Large banks would not have to set aside money to cover the cost of liquidating troubled financial firms under an agreement on Wednesday by U.S. lawmakers finalizing a sweeping rewrite of financial regulations.

The agreement resolves a crucial sticking point as lawmakers close in on a final version of the overhaul.

Billions of dollars hang in the balance as Wall Street banks face a turning point with members of a panel negotiating the final bill expected to spell out limits on a range of risky but lucrative trading practices later on Wednesday.

Banks like Goldman Sachs and Citigroup could learn the future of their swaps dealing and proprietary trading activities.

They cannot continue to do business as they were doing, said Representative Barney Frank, the Democrat who is overseeing the process. They have to get back in the business of accumulating capital and making loans to private parties.

As a House-Senate panel sat down for a marathon negotiating session, Frank and other House Democrats proposed a new $4 billion tax on large banks and hedge funds to help unemployed people hold on to their homes.

That is separate from a much larger tax on the industry that Congress could take up later this year.

They also proposed softening a crackdown on the derivatives market by allowing participants to use non-cash collateral to meet margin requirements on their trades. Senate negotiators had yet to weigh in on the proposals.

Democrats hope to resolve differences between bills passed by the Senate and the House of Representatives by the end of the week, when President Barack Obama heads to Canada to discuss financial reforms with other leaders of the G20 economic powers.

Democrats are eager to crack down on a deeply unpopular industry after the 2007-2009 financial collapse that touched off a global recession and public bailouts of Wall Street banks. But they have backed off from many of their toughest proposals.

House Democrats on Wednesday said they would drop their plan to require large banks to pay into a $150 billion fund that would cover the costs of unwinding troubled firms. Instead, regulators would cover their costs by selling off the troubled firm's assets and assessing fees on other banks if more money was needed.

The House and Senate must approve the final bill before Obama can sign it into law. Passage would give Democrats a major legislative victory to add to healthcare reform before November's congressional elections.

Bank lobbyists, often working closely with Republicans, have tried to block or water down the bill but have had limited success in the face of widespread voter anger at Wall Street.


Democratic Senator Christopher Dodd said on Tuesday he will offer a tightened version of a White House proposal known as the Volcker rule that would limit banks trading for their own profits, unrelated to customer needs.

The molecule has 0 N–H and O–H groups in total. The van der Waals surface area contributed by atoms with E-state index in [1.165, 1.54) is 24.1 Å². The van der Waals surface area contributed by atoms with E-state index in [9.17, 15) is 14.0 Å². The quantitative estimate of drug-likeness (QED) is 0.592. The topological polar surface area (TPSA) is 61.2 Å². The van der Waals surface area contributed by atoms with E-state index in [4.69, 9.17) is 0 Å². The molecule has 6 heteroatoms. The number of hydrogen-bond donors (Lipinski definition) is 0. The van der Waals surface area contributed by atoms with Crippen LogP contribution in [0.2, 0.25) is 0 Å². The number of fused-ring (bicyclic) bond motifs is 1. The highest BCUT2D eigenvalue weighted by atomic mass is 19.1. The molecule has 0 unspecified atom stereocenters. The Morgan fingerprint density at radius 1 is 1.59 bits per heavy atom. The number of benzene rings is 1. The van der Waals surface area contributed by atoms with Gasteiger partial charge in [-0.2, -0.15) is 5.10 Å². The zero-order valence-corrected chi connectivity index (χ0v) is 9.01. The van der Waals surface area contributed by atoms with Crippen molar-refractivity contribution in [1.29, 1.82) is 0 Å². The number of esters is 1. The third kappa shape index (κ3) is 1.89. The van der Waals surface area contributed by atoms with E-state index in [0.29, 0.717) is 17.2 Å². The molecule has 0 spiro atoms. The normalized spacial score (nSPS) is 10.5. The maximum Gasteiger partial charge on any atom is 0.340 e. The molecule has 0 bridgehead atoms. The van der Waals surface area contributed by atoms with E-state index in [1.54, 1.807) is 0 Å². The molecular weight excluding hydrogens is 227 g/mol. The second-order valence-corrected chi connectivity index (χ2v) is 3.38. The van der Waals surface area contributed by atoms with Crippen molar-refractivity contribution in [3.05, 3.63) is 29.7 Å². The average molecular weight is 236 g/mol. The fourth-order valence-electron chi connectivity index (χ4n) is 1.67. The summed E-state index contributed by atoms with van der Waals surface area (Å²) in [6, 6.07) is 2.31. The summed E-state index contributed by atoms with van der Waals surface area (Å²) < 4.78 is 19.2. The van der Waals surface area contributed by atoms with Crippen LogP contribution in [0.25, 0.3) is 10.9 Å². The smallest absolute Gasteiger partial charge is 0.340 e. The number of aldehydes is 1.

The tightened proposal would limit regulators' ability to waive the proposed ban, but could allow banks to maintain small investments in private equity and hedge funds, according to aides. Banks have pushed hard for the exemption, arguing that it is key to their asset-management business.

House Democrats also offered more than 100 tweaks to a Senate-penned crackdown on the $615 trillion derivatives market, which exacerbated the crisis and forced an expensive bailout of insurance giant AIG.

As it stands, the bill would force banks to spin off their lucrative swaps-dealing operations to ensure that taxpayer-backed deposits are not put at risk.

The sponsor of that provision, Democratic Senator Blanche Lincoln, has since said that banks would be able to house their swaps-dealing operations in a separately capitalized affiliate of their holding company.

Democrats also could tighten Federal Reserve rules to ensure swaps dealing is kept at arms length from bank deposits.

House Democrats did not address Lincoln's proposal in their counteroffer.

Lawmakers also still must spell out which types of end users would be exempt from the tighter derivatives rules.

Republican Senator Mike Johanns said there is almost a resignation here that an overly strict definition will be written. Most of us would like to see an exemption that is broader, he told Reuters in a telephone interview.

Members of the House-Senate panel face a laundry list of other outstanding issues before they can complete their work, which they aim to do on Thursday.

They must resolve the balance of powers between state and federal regulators, and determine which banks would be required to raise their capital reserves -- a pet cause of Senator Susan Collins, one of several moderate Republicans whose support is crucial for passage.

Collins' proposal would not allow banks to count trust-preferred securities, a mix of equity and debt, toward their capital requirements.

House lawmakers want to allow all banks to continue counting their existing trust-preferred securities toward their capital requirements, while Senate lawmakers would only exempt exempt banks with less than $10 billion in assets.

(Additional reporting by Andy Sullivan, Charles Abbott, Roberta Rampton, and Rachelle Younglai; writing by Andy Sullivan)